App monitoring, cryptojacking: Cyber-threats to watch out for

January 12, 2018 13:43
An analyst looks at code in a malware lab. Guarding against cyber-threats is becoming more challenging as criminals come up with new hacking tools. Photo: Reuters

From WannaCry ransomware to malicious malware and data breaches, 2017 saw a new wave of cyber-attacks and hacks. Given all the data exposed around us, security concern comes as no surprise.

The Hong Kong Economic Journal recently sought the views of Anthony Lai Cheuk Tung, a computer security researcher, about the cybersecurity threats to watch out for in 2018. Here are brief excerpts from the interview:

Q: Recently there was talk that China's social media platforms would monitor users' conversation, and access their messages and chat history for big-data analysis. Does that practice actually occur?

A: That is foreseen when you use Chinese apps. Authorities monitoring citizens' activities through mobile apps, in fact, happens everywhere; it is just that the activity varies in degree. I would recommend people not to transfer personal or commercial secrets, passwords and personal photos on messaging apps. Users can choose messaging apps that have enhanced privacy functions; for example, messages can be set to self-destruct after reading.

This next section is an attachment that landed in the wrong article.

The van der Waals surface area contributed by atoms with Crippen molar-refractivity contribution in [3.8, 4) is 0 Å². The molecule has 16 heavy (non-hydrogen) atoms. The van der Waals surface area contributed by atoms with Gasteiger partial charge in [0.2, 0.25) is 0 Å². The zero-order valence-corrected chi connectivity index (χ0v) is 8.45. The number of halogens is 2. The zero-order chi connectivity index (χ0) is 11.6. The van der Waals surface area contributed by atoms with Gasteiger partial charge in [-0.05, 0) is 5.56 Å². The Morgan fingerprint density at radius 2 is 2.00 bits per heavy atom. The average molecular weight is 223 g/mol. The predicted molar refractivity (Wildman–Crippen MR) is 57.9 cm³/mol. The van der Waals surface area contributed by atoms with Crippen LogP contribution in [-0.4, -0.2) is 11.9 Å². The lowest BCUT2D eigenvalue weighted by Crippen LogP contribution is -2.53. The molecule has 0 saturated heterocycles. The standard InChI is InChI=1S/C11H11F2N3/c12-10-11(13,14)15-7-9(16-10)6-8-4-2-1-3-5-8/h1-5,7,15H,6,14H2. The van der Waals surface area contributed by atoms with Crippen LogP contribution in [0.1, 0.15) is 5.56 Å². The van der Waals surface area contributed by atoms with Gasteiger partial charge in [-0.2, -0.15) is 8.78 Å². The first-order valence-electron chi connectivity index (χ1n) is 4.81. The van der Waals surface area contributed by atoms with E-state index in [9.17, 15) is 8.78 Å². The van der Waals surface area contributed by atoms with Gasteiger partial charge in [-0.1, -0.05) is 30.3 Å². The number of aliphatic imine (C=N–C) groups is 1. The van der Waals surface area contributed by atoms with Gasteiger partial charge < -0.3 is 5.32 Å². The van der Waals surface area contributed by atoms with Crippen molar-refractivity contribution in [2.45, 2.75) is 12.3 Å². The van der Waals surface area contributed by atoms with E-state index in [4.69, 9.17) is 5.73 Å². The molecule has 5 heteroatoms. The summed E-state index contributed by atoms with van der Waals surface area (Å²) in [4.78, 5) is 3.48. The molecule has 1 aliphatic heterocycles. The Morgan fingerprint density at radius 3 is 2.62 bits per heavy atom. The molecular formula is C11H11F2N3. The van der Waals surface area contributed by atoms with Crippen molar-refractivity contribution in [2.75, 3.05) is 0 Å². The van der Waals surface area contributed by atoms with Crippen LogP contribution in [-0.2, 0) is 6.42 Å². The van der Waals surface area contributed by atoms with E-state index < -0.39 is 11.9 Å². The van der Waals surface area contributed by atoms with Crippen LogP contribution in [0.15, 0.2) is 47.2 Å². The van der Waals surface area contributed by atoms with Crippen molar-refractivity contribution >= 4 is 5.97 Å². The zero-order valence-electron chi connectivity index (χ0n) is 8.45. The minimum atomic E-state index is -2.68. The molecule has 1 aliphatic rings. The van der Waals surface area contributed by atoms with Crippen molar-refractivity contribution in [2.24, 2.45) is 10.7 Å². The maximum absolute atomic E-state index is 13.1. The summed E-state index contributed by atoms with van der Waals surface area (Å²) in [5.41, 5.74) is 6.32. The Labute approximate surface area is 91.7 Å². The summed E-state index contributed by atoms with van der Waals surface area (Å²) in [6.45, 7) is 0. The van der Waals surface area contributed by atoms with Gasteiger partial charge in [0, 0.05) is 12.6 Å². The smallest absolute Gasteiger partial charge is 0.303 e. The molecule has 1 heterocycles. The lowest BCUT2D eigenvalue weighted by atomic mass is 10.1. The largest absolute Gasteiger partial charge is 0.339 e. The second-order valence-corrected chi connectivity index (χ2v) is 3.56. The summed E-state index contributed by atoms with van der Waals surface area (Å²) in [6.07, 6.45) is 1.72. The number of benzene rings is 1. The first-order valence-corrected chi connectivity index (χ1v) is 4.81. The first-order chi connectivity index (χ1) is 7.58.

Q: With the meteoric surge in the price of bitcoin, the most prominent cryptocurrency in the market, cryptojacking, which involves using someone's computer without their knowledge to mine a cryptocurrency, has emerged as a concern. Have you heard of this new type of cybercrime?

A: Yes. In fact, several popular websites, such as local internet forum 'Baby Kingdom' and job search website, were reported to be embedded with the connection to mining malware. 

Cryptocurrency has surged in price and popularity in recent years, with hackers capitalizing on the boom. If hackers can manage to infect the cryptojacking software and control thousands of computers to mine a cryptocurrency, it can be very profitable.

One common means that hackers use is to slip some code onto a website to harness the computers of those visiting the site. Every time you visit the affected website, the hacker can use your CPU resources to mine the cryptocurrency. Therefore, popular websites with a large number of users become the potential targets.

In order to protect your computing resources, you can check if your browser has any suspicious and long-lasting connection.

A fuller version of this article can be read here in Chinese.

Translation by Ben Ng

– Contact us at [email protected]


Hong Kong Economic Journal